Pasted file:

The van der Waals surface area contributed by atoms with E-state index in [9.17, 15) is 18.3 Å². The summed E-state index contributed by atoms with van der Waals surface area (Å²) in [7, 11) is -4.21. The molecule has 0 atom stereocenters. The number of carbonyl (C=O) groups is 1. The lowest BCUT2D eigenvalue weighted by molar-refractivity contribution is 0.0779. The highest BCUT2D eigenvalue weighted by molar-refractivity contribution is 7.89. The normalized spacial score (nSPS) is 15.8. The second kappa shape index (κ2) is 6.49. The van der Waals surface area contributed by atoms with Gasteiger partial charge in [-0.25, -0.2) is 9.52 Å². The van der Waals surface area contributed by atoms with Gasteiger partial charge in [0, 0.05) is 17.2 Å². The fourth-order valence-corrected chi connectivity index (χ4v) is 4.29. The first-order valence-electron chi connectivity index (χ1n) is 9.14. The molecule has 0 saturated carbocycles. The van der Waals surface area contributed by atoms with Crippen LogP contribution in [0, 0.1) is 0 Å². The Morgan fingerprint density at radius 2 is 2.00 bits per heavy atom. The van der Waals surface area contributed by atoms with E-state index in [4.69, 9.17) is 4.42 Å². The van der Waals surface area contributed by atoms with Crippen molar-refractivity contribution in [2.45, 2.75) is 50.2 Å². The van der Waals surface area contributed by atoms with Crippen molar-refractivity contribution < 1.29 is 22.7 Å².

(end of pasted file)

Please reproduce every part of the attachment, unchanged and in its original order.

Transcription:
The van der Waals surface area contributed by atoms with E-state index in [9.17, 15) is 18.3 Å². The summed E-state index contributed by atoms with van der Waals surface area (Å²) in [7, 11) is -4.21. The molecule has 0 atom stereocenters. The number of carbonyl (C=O) groups is 1. The lowest BCUT2D eigenvalue weighted by molar-refractivity contribution is 0.0779. The highest BCUT2D eigenvalue weighted by molar-refractivity contribution is 7.89. The normalized spacial score (nSPS) is 15.8. The second kappa shape index (κ2) is 6.49. The van der Waals surface area contributed by atoms with Gasteiger partial charge in [-0.25, -0.2) is 9.52 Å². The van der Waals surface area contributed by atoms with Gasteiger partial charge in [0, 0.05) is 17.2 Å². The fourth-order valence-corrected chi connectivity index (χ4v) is 4.29. The first-order valence-electron chi connectivity index (χ1n) is 9.14. The molecule has 0 saturated carbocycles. The van der Waals surface area contributed by atoms with Crippen LogP contribution in [0, 0.1) is 0 Å². The Morgan fingerprint density at radius 2 is 2.00 bits per heavy atom. The van der Waals surface area contributed by atoms with E-state index in [4.69, 9.17) is 4.42 Å². The van der Waals surface area contributed by atoms with Crippen molar-refractivity contribution in [2.45, 2.75) is 50.2 Å². The van der Waals surface area contributed by atoms with Crippen molar-refractivity contribution < 1.29 is 22.7 Å².